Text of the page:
|A suggestion for a new Disqus rating system.|
This has been one heck of a week for the National Catholic Reporter. First they shut down their commenting section, then they announce John Allen is leaving for the Boston Globe, and finally, Fr John Dear announces he is leaving the Jesuits after 32 years. I would have loved to have commented on all three of those stories, plus Sr Joan Chittister's column, but alas that was not an option. So I'll have to comment on the first three of these stories on my own blog. That's novel.
As to the first story, I happened to be on the NCR threads as one particular troll made his appearance. After his first couple of comments it was painfully obvious he was never going to stop and that he knew NCR did not monitor comments on the weekend. It wasn't a matter of anyone really feeding this troll. It was a matter of being totally unable to stop the trolling. I finally emailed Pam Cohen, as did quite a number of other regular commenters. I suggested they might consider taking down commenting on the weekends, but have to say, I wasn't really surprised they opted to suspend all commenting. In the past half year or so, the trolling had gotten to the point it was destroying the community that NCR had built up over the years. I wasn't too terribly surprised the increase in trolling activity was simultaneous with the rise of Pope Francis. After Francis' first month I anticipated NCR would be a prime target for upset conservatives and so it was.
This is not to say that all the new voices from the right were trolls. I really appreciated the efforts of some traditional and conservative commenters with whom I had some very good dialogue. Unfortunately these voices were totally overwhelmed by those who were not at NCR for any kind of dialogue. Even though I miss the conversation and the articles seem incomplete without commenting, I applaud NCR for biting the bullet and suspending the commenting. I sincerely hope they find a better way to insure an open space for all views while insuring it's also a safe space for all who read the articles and comments.
Onto story number two: John Allen leaving for the Boston Globe's start up effort. I can certainly see why he would make the switch and why the Globe would want to hire him. I just don't know that adding his reputation and readership will be enough to make any new Catholic print publication a viable entity. I happen to think John is taking a fairly big risk, but then maybe he has a 'welcome' back clause if the Globe's attempt is unsustainable. Or maybe it's an OD backed attempt to take over the publication who brought the global church the unwelcome spot light on clerical abuse and it's cover up. I have a certain amount of curiosity to see what kind of editorial line this new start up takes.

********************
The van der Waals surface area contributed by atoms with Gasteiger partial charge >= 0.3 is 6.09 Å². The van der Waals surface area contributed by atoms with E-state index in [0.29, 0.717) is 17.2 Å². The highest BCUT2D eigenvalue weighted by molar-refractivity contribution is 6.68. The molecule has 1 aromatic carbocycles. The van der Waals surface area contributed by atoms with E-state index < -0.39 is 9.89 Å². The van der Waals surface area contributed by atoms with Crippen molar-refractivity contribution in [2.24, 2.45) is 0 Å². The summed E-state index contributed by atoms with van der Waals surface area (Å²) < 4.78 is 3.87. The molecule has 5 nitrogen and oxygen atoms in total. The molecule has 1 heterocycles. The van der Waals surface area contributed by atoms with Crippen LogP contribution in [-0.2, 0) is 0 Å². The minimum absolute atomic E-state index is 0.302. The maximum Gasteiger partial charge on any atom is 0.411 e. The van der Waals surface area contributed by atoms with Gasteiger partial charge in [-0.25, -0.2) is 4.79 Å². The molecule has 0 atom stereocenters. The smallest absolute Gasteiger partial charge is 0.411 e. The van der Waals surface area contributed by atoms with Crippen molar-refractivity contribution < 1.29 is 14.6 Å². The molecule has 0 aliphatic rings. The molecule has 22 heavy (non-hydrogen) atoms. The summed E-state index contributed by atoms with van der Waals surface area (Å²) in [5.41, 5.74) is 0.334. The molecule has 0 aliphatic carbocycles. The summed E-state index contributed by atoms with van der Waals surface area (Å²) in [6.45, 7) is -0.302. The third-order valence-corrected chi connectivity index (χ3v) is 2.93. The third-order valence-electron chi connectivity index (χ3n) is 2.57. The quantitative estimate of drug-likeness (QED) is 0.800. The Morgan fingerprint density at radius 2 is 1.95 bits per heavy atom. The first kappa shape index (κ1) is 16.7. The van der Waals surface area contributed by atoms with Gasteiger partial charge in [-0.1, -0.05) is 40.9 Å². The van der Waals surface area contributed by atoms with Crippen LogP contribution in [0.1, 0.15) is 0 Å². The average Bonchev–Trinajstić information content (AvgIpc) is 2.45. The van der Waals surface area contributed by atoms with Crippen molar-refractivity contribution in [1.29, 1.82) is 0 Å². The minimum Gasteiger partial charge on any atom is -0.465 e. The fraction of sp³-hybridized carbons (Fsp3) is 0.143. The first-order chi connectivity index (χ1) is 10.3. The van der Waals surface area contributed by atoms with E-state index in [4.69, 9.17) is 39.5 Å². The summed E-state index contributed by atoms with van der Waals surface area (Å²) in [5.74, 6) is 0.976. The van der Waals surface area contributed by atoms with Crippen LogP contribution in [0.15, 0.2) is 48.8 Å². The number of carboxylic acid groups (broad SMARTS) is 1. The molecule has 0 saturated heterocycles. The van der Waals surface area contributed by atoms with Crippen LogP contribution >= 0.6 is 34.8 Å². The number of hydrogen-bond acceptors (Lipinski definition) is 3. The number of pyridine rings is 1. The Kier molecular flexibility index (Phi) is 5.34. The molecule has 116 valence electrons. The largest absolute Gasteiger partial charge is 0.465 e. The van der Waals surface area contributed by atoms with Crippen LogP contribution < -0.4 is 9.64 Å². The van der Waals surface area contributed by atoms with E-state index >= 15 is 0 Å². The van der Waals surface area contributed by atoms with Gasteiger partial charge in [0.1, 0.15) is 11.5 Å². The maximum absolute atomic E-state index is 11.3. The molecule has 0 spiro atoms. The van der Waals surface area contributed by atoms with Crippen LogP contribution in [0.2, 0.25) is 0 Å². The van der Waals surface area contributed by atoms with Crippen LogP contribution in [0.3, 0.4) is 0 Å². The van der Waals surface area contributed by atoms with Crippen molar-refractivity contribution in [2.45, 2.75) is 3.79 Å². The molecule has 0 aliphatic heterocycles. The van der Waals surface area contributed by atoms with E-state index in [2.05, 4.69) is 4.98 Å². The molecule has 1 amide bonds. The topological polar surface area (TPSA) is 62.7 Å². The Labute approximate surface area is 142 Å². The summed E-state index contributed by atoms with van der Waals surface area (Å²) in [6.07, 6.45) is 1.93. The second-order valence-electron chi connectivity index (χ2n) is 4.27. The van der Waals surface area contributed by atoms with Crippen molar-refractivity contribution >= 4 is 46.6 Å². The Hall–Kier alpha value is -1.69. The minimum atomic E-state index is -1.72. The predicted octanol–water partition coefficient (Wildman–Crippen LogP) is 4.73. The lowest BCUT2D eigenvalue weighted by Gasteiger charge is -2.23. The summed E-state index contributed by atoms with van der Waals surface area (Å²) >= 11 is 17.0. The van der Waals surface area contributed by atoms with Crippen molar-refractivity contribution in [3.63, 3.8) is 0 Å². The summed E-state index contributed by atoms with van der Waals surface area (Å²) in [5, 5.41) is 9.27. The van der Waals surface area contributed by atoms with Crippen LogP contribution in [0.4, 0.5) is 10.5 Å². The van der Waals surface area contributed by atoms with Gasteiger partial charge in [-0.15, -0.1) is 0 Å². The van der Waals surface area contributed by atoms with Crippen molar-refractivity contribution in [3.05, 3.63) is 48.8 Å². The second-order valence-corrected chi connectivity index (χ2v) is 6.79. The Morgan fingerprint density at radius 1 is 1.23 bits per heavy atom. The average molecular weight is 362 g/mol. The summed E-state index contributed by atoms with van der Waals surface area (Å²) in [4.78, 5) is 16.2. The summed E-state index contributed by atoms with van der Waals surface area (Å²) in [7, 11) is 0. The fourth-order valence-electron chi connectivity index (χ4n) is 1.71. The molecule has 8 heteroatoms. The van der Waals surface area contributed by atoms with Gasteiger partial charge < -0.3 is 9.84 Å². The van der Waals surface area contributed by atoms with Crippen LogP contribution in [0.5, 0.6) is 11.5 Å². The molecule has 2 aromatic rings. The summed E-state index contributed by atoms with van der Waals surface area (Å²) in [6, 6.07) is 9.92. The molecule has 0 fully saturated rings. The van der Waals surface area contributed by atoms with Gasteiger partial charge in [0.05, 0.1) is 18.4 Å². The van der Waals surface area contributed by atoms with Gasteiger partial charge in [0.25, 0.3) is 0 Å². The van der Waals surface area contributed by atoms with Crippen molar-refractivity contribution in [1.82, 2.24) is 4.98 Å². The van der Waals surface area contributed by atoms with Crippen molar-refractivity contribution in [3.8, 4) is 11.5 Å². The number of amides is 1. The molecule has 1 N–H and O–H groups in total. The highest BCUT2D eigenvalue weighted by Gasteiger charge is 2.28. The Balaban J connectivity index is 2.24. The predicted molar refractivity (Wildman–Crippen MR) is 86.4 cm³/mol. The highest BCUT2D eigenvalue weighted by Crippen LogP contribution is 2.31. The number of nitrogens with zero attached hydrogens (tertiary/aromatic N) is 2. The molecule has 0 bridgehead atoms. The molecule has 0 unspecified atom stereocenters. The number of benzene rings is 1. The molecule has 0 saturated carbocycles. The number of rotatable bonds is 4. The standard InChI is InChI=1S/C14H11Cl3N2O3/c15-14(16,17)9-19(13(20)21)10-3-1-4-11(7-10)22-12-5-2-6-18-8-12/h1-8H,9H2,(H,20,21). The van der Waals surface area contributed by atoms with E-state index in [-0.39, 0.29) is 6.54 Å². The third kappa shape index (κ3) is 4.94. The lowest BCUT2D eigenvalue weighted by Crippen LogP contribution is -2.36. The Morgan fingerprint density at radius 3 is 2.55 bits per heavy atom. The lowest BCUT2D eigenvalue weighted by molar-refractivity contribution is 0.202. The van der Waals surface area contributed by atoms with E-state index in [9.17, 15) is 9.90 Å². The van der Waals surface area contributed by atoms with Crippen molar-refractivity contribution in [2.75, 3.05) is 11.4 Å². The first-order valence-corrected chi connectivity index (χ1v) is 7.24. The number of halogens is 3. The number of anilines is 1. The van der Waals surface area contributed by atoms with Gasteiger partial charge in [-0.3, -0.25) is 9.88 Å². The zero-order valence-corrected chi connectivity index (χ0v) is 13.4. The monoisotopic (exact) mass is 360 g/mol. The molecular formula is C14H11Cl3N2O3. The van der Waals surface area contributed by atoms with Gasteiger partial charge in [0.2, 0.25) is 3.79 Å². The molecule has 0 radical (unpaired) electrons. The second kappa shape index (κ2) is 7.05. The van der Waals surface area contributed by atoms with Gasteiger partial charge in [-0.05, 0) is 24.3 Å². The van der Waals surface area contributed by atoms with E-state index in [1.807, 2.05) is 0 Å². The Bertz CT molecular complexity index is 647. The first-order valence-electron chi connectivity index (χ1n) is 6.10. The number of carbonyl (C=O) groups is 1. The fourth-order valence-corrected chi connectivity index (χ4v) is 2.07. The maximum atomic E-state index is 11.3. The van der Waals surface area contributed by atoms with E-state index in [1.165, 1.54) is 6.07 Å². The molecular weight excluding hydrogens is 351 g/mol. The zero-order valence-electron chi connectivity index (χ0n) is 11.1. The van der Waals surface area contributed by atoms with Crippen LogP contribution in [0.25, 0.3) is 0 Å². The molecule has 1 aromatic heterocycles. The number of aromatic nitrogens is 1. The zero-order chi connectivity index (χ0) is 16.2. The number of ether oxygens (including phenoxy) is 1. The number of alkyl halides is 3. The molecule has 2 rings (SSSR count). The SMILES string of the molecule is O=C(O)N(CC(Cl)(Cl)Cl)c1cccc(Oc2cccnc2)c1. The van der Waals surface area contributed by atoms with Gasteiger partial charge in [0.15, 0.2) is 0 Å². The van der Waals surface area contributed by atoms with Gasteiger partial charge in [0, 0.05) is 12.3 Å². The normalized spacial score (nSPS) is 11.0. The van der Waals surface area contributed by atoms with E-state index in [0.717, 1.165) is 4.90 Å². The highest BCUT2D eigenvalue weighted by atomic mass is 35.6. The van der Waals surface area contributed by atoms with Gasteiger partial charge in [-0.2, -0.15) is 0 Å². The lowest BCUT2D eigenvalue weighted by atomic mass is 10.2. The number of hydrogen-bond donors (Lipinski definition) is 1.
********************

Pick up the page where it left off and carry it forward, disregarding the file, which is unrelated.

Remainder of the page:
Now about Fr John Dear. This one hit hard. I've met John when I was in New Mexico and found him to be the real deal. He's as committed to global peace as some right wingers are to banning abortion and gay marriage. Except he's far more in the Pope Francis mode than the Rush Limbaugh mode. What hit me hard though was not the fact he left the Jesuits. That hand writing was on the wall when he was yanked out of New Mexico and ordered to Baltimore. What hit hard was his take on the current Jesuit mission in the US:
".....Over the course of several meetings, I felt Fr. Shea (John's Jesuit Provincial) was urging me to stop my work for justice and peace and leave the society. He said, for example, that nothing I have done over the last 10 years has had anything to do with the Society of Jesus.
He explained to me that the Society of Jesus has renounced Fr. Pedro Arrupe's groundbreaking vision of justice and the documents of the 31st and 32nd General Congregations, which call for a radical commitment to justice. It no longer advocates for justice or works for justice, he told me. The Maryland Province has closed all its projects that serve the poor. From now on, he said, because the number of Jesuits is in sharp decline, U.S. Jesuits will only serve in our 25 universities and 25 high schools. This direction, it seems to me, differs vastly from the order I entered in 1982, with its visionary call to "accompany Jesus as he carries the cross in the struggle for justice." If I stayed, he said, I would have to work in one of the Jesuit high schools.
After I read these two paragraphs the first thought that came to me was the American Jesuits are taking pages from the Legionaires' book. Forget social justice, concentrate on high schools and colleges and blind obedience to one's supervisors. What a sad direction for a once mighty order. I can't help but wonder how Pope Francis the Jesuit can reconcile himself with this view of the Jesuit mission. I'm wondering if it won't be my fate to wonder how Pope Francis can reconcile himself with any number of Catholic issues whose real lived experience out on the margins is so diametrically opposed to what he says and how he personally lives. In the end, I found myself feeling worse about American Jesuits than I did John's decision to leave them. He's free at last, thank God Almighty he's free at last.